A new agreement allows Indianapolis-based Dow AgroSciences to have access to Sangamo BioSciences proprietary zinc finger DNA-binding protein technology for use in plants and plant cell cultures.
The ZFP technology is used to develop products in areas including, on an exclusive basis, plant agriculture and industrial products, and, on a non-exclusive basis, animal health and biopharmaceutical products produced in plants.
Dan Kittle, vice president, Research and Development for Dow AgroSciences, says he believes Sangamo's ZFP technology will provide Dow a competitive advantage in the industry. "We also look forward to working with the public research sector and other companies to fully develop and apply this technology to plant crop improvement," he adds.
ZFPs are the dominant class of naturally occurring transcription factors in organisms from yeast to humans. Transcription factors, which are found in the nucleus of every cell, bind to DNA to regulate gene expression. The ability to selectively control specific genes is emerging as a critical tool in modern biotechnology. Though there are many kinds of transcription factors, only ZFPs are amenable to engineering and precise targeting to a particular gene or genes of interest. By engineering ZFPs that recognize a specific DNA sequence Sangamo scientists have created ZFP TFs that can control gene expression and consequently, cell function. For example, Sangamo has demonstrated that plant oils can be improved using ZFP TFs.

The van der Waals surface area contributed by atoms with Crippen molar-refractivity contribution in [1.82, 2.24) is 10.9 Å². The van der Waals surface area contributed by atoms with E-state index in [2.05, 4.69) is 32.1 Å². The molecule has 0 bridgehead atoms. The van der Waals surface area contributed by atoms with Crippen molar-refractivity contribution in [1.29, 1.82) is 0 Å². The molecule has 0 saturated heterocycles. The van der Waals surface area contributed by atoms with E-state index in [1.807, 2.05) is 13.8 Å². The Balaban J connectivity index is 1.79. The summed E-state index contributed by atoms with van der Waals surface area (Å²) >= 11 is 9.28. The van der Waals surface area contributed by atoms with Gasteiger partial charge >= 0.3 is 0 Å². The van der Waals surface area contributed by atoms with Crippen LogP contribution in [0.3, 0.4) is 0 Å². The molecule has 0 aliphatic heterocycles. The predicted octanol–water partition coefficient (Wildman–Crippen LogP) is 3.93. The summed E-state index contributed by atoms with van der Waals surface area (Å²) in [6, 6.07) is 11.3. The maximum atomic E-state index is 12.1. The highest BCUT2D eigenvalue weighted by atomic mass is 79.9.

Sangamo has also developed sequence-specific ZFNs for precision gene modification and targeted gene insertion. These technologies have the potential to play a major role in bringing new discoveries in genomics forward to the marketplace. According to a 2004 International Service for the Acquisition of Agri-biotech Applications report, transgenic traits were planted on an estimated 200 million acres, or 29% of the global acres for soybean, cotton, maize, and canola. Phillips McDougall, international crop protection and agricultural biotechnology consultants, estimates the value of agricultural biotechnology in these crops for 2004 to be $4.7 billion. Both the acreage and the value of agricultural biotechnology are expected to grow.
This increasing demand could be addressed by the use of Sangamo's ZFN and ZFP technologies for combinations or stacks of multiple traits and new traits. Investments globally in genomics are also revealing large numbers of genes with the potential to substantially improve crop quality, expand crop uses and improve agronomic performance.